Such, gentlemen, are the models for the imitation of the naturalist who would strive for eminence or hope for success. Such is the enthusiasm he must feel; such the devotedness with which he must render himself to the work; such the spirit that must dwell and reign within him.

A recent youthful but ingenious writer has compared science to an immense horizontal column, which successive generations of philosophers are raising to a perpendicular position. The first rear it as high as they can reach, and leave it so. Their successors, to lift it higher, must be taller and stronger men than themselves; and every succeeding generation must surpass the last, or the column can never go up. Were this a true simile, the prospect of the successors of Davy and Berzelius, Laplace and Lagrange, Herschel and Cuvier, to heave the column any higher must be alarmingly dubious! The comparison, however, will not hold. The truth is, every succeeding generation of philosophers stand on the shoulders of those who went before them. Though they be only equal in stature, they still overtop their predecessors, and push up the column a little higher. We begin where our fathers ended. We have the benefit of their labors and discoveries. They are the pillars which support the stage we stand on. They place in our hands the instruments to work with; and we go on toward the accomplishment of the labors they commenced.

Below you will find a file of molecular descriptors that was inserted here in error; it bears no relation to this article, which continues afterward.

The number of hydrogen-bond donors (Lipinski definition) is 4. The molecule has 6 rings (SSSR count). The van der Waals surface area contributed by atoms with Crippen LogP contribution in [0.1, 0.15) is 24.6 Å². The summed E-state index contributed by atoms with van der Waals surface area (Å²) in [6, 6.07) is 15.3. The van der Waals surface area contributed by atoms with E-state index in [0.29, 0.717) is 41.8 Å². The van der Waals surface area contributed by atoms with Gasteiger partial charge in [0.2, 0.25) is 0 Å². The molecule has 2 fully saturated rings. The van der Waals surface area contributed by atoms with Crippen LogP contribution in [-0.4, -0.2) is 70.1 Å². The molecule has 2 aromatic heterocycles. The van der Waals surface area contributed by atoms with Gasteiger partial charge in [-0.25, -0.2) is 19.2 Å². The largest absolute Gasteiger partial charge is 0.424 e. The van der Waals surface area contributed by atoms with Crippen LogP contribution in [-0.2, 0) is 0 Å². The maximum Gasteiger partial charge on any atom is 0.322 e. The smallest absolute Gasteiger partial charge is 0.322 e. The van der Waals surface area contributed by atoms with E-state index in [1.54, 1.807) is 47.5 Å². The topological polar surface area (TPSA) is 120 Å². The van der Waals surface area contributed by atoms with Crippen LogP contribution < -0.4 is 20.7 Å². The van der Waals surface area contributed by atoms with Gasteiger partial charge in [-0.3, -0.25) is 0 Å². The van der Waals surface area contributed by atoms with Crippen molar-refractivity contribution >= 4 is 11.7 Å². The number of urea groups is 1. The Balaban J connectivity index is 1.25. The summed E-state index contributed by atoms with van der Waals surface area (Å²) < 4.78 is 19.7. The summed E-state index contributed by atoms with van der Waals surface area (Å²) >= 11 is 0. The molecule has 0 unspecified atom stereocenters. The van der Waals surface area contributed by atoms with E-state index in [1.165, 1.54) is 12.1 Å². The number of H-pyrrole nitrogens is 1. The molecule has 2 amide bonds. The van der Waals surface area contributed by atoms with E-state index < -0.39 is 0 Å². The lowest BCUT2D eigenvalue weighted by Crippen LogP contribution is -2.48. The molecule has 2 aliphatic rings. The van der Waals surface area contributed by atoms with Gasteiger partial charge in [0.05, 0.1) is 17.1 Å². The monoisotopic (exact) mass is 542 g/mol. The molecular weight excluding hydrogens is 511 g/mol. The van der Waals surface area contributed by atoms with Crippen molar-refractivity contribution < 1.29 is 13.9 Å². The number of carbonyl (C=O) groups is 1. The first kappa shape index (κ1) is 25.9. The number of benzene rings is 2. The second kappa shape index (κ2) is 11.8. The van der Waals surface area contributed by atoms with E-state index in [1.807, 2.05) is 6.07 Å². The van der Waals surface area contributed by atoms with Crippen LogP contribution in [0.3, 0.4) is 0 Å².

Let no man, therefore, sit down disheartened, and persuade himself that all has been done which can be done. It is not so. There are yet crowns reserved for him who is willing to practice the limb and strain the muscle. The boundless fields of nature have not yet been all explored. Many a wide tract still invites. When the gigantic mind of Newton compared what he had done with what he had left undone, he declared he had only "picked up a few pebbles on the shore of the great ocean of truth." Have we then the presumption to think its remotest limits have been explored? The earth, how little has she yet revealed of her deeply hidden and exhaustless treasures! But we penetrate a few hundred feet beneath her outer

*See Dr. De Kay's Address before the New-York Lyceum of Natural History,